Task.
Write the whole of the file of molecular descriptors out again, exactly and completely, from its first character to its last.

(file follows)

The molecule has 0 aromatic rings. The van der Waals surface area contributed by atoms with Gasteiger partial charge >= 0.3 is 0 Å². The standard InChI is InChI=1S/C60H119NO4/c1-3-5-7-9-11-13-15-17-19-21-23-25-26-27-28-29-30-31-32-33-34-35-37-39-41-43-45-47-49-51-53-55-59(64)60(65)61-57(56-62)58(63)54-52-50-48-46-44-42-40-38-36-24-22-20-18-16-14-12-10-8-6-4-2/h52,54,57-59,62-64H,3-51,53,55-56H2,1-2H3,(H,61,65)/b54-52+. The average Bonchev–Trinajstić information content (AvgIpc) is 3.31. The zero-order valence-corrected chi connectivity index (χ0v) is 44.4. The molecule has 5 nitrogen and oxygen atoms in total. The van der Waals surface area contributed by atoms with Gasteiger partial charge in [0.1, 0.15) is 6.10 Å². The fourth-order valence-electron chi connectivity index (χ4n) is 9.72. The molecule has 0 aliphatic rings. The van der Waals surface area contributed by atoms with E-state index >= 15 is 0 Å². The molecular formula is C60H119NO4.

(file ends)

The molecule has 0 aromatic rings. The van der Waals surface area contributed by atoms with Gasteiger partial charge >= 0.3 is 0 Å². The standard InChI is InChI=1S/C60H119NO4/c1-3-5-7-9-11-13-15-17-19-21-23-25-26-27-28-29-30-31-32-33-34-35-37-39-41-43-45-47-49-51-53-55-59(64)60(65)61-57(56-62)58(63)54-52-50-48-46-44-42-40-38-36-24-22-20-18-16-14-12-10-8-6-4-2/h52,54,57-59,62-64H,3-51,53,55-56H2,1-2H3,(H,61,65)/b54-52+. The average Bonchev–Trinajstić information content (AvgIpc) is 3.31. The zero-order valence-corrected chi connectivity index (χ0v) is 44.4. The molecule has 5 nitrogen and oxygen atoms in total. The van der Waals surface area contributed by atoms with Gasteiger partial charge in [0.1, 0.15) is 6.10 Å². The fourth-order valence-electron chi connectivity index (χ4n) is 9.72. The molecule has 0 aliphatic rings. The van der Waals surface area contributed by atoms with E-state index >= 15 is 0 Å². The molecular formula is C60H119NO4.